The community incubator model has reached over 100,000 people in North Essex

Life-changing experiences

By offering a full-time living wage salary and recruiting without asking for a single CV, we managed to reach people who would never have previously seen themselves doing this sort of work. This included people in low-paid precarious work as well as those who had been out of work for years. We had 100% retention of participants, 67% of the paid community participants went on to better jobs in the months immediately following the programme (defined as either better-paid work or leading the solutions they had invented), and there was a 60% average increase in networks for participants as a result of the programme. 

We measured a range of self-reported outcomes at the beginning and end of the programme covering dimensions including mental health and wellbeing, enhanced employability, confidence, skills, and social isolation. Questions were based on the Warwick-Edinburgh Mental Wellbeing Scales, a widely used methodology for measuring wellbeing that has been validated in a range of settings. As a cohort, there was a positive and statistically significant shift across almost all self-reported outcomes, demonstrating the direct impact of the programme on different aspects of the participants’ lives.

Taking into account all of these impacts the university calculated that in its first year alone the programme generated a social return of £7.5 million. And this “conservative figure” only takes into account its impact during the year it was active. It does not include the programme’s longer-term impact on the participants, communities or of the solutions they created. “This means”, the university concluded, “that for every future year the social impact of the programme is likely to increase considerably.”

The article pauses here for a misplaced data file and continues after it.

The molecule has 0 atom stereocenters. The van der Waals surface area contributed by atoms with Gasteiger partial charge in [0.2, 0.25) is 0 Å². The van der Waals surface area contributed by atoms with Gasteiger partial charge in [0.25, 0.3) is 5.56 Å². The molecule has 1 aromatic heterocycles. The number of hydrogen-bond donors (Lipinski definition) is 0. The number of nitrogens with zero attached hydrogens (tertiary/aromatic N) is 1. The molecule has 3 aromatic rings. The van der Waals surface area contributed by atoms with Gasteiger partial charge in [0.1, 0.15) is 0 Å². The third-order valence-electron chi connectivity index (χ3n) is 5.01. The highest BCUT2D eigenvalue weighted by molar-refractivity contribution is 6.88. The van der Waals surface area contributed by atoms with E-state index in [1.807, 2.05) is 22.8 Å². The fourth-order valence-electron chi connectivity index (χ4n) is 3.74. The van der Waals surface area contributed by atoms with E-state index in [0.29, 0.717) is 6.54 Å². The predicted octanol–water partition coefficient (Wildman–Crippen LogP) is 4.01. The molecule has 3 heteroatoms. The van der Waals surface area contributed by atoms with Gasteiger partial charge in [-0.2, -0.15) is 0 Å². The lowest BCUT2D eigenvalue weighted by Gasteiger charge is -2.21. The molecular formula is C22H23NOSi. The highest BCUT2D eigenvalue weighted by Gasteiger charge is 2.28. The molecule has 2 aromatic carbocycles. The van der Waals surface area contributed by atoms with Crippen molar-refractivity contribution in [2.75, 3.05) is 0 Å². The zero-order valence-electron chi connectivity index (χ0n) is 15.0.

A new vision of public life

Imagine if citizens in communities up and down the UK were supported in this way to invent new solutions to the social issues facing them. Not only would we have a wide range of new community-led solutions to some of our most intractable social problems, we would also have hundreds of thousands of citizens involved in the process of creating change. The scale of impact could be transformational.

At the local level, new social businesses would be making a tangible difference at the grassroots, created by citizens for citizens. And at a national level, a different relationship would begin to emerge between citizens and the institutions that shape their lives, rooted in meaningful partnership. With hundreds of thousands of citizens involved and millions reached, public life would feel very different. All of us would gain a deeper understanding of how problems are experienced on the ground, benefit from the insights and solutions that can only come from life experience, and see citizen-led change catalysed in ways we would never have predicted. This would be a different type of public life – one boldly led by the public.